Kokomo Tribune; Kokomo, Indiana

Columns

April 26, 2013

MARK HEINIG: Traveling the foggy road to better schools

— I admire Jimmy Carter — more now than when he was president.

Since he left office, he has served both Americans and the global community extremely well. He will be remembered as a great humanitarian, but probably not as an outstanding national leader. When he was president, I felt like I was on a bus without a driver, traveling down a foggy road to nowhere.

The road to meaningful school reform is just as foggy. As our General Assembly prepares to adjourn, the fog obscures the sunshine. We need to improve education, but we disagree about how to do it.

I am an aging schoolmaster — one of yesterday’s educators. Now, at the end of my career, I want to share some thoughts with today’s educators and parents. I hope that it helps them dispel the fog, prioritize the issues and create a realistic school improvement plan.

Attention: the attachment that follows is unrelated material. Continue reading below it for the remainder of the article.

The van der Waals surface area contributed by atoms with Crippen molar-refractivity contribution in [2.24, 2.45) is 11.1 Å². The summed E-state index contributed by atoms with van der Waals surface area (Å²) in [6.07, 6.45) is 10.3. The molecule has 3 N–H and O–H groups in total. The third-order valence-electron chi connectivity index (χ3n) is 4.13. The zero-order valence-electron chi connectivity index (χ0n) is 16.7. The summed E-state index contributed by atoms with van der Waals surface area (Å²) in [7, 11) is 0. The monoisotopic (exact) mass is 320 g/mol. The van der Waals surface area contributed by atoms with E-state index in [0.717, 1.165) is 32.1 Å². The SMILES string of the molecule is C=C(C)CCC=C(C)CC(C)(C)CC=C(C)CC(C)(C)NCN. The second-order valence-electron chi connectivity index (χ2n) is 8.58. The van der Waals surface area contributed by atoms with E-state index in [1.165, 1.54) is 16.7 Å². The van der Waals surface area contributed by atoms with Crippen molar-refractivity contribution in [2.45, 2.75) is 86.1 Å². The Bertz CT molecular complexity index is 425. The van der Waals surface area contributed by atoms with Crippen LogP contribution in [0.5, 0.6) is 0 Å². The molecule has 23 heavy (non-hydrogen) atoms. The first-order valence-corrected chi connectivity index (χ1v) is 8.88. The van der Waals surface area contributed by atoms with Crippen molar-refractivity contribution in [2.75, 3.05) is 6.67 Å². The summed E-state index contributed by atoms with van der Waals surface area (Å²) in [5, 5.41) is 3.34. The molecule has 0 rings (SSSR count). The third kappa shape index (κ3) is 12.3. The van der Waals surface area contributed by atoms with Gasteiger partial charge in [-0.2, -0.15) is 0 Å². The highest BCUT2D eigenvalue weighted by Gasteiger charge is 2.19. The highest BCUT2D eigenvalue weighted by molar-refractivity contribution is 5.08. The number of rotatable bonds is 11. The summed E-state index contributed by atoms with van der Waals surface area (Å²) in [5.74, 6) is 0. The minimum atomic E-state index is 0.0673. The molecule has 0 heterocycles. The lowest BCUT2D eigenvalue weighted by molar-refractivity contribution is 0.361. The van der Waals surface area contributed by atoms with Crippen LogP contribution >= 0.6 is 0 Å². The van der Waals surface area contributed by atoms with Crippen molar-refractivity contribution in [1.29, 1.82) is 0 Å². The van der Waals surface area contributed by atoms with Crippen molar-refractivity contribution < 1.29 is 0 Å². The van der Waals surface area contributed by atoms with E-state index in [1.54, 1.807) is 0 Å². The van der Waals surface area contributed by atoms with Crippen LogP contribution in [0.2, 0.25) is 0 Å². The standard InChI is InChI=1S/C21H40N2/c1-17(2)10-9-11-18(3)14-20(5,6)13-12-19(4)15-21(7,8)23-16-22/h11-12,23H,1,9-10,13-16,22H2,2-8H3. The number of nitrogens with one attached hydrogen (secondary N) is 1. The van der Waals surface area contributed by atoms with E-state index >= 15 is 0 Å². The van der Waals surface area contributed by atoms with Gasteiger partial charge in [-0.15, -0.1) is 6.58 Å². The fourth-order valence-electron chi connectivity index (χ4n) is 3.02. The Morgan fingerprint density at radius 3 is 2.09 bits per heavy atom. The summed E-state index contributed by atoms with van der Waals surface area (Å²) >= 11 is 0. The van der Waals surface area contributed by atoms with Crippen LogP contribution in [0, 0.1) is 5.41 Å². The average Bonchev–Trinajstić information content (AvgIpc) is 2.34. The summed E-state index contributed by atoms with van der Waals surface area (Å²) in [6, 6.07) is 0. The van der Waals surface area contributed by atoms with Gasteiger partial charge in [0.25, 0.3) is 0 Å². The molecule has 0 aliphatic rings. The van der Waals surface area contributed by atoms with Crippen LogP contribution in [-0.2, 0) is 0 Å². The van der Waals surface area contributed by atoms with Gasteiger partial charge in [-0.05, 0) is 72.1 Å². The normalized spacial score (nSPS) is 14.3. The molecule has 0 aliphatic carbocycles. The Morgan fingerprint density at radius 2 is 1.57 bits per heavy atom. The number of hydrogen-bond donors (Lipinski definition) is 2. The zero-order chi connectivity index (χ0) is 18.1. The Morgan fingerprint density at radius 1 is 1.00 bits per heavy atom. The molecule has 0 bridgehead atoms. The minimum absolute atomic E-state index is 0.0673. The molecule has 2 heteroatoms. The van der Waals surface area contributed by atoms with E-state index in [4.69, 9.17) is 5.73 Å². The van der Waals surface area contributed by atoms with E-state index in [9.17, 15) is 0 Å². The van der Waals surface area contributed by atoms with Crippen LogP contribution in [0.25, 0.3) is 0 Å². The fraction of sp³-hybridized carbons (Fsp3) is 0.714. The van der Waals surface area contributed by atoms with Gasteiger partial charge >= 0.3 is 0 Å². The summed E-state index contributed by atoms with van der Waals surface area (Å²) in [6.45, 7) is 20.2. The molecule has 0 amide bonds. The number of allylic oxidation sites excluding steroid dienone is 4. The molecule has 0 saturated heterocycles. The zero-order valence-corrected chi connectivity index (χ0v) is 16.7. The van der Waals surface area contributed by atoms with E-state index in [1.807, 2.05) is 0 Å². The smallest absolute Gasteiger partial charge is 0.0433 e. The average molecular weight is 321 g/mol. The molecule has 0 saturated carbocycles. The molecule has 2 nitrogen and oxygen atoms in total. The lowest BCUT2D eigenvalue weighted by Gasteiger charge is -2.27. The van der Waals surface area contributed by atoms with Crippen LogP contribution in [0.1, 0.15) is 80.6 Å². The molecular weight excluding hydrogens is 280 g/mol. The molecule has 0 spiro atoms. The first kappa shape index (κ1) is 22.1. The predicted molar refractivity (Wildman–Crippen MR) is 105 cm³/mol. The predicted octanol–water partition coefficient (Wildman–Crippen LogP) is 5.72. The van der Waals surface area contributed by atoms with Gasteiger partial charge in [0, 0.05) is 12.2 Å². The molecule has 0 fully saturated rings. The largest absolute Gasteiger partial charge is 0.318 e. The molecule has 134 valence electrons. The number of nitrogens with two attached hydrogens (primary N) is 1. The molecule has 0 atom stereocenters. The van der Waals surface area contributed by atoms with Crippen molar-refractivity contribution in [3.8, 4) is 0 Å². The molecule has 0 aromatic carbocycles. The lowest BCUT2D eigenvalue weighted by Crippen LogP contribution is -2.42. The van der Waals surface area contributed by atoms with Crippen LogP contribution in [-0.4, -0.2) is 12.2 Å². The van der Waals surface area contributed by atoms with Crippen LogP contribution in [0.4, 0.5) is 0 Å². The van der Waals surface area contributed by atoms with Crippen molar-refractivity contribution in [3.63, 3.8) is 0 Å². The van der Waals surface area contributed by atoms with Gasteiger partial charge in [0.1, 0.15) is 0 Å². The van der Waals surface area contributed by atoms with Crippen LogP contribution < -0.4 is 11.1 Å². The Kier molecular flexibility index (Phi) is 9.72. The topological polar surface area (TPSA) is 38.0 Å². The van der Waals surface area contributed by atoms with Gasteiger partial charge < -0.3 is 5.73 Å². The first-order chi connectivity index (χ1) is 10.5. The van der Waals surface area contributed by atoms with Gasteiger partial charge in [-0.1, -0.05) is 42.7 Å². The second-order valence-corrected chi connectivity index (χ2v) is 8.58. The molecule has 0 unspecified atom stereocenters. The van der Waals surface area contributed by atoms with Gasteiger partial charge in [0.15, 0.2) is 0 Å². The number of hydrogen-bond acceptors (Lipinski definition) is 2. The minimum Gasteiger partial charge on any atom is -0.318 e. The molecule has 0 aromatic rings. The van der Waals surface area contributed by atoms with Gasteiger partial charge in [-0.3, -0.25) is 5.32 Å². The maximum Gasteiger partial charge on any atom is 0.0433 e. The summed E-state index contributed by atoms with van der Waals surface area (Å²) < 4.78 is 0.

That goal is much too complex for a single op-ed article, but behavior management is a crucial part of it. Accountability is here to stay. As we continue to raise the bar on student achievement, we will use achievement to distribute dollars, evaluate teachers, and decide which students qualify for preferred career opportunities. Attentive, cooperative students are becoming more and more important. If my kid disrupts the class, it becomes harder for your kid to learn.

How should we deal with disruptive kids? The most challenging and disruptive students nearly always end up in the principal’s office.

Many teachers are reluctant to confront students who misbehave. Their authority to apply meaningful consequences has been diminishing for years. Corporal punishment, after-school detention, lowering grades and assigning extra work have almost disappeared. Each of these consequences has its critics. Maybe they should completely vanish, but what else is left if they do? Physical restraint or removing a disruptive student from the classroom might be the only options.